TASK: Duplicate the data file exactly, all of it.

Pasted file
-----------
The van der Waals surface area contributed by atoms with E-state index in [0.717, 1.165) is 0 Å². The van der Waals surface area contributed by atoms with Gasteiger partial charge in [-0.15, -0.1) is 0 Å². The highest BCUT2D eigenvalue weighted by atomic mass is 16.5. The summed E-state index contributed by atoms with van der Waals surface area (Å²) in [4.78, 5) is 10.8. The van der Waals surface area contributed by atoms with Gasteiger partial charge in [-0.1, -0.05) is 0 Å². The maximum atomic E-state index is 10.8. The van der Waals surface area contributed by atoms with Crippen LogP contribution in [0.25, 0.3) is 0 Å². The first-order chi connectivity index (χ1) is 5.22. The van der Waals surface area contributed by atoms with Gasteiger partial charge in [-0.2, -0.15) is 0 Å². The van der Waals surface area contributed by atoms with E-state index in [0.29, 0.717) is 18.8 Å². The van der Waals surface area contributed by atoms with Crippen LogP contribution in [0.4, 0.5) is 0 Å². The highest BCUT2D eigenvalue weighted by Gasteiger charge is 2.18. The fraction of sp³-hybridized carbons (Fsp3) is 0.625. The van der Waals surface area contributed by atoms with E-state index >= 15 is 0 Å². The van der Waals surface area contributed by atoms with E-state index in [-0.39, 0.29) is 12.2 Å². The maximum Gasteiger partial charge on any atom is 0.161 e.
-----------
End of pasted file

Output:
The van der Waals surface area contributed by atoms with E-state index in [0.717, 1.165) is 0 Å². The van der Waals surface area contributed by atoms with Gasteiger partial charge in [-0.15, -0.1) is 0 Å². The highest BCUT2D eigenvalue weighted by atomic mass is 16.5. The summed E-state index contributed by atoms with van der Waals surface area (Å²) in [4.78, 5) is 10.8. The van der Waals surface area contributed by atoms with Gasteiger partial charge in [-0.1, -0.05) is 0 Å². The maximum atomic E-state index is 10.8. The van der Waals surface area contributed by atoms with Crippen LogP contribution in [0.25, 0.3) is 0 Å². The first-order chi connectivity index (χ1) is 5.22. The van der Waals surface area contributed by atoms with Gasteiger partial charge in [-0.2, -0.15) is 0 Å². The van der Waals surface area contributed by atoms with E-state index in [0.29, 0.717) is 18.8 Å². The van der Waals surface area contributed by atoms with Crippen LogP contribution in [0.4, 0.5) is 0 Å². The highest BCUT2D eigenvalue weighted by Gasteiger charge is 2.18. The fraction of sp³-hybridized carbons (Fsp3) is 0.625. The van der Waals surface area contributed by atoms with E-state index >= 15 is 0 Å². The van der Waals surface area contributed by atoms with E-state index in [-0.39, 0.29) is 12.2 Å². The maximum Gasteiger partial charge on any atom is 0.161 e.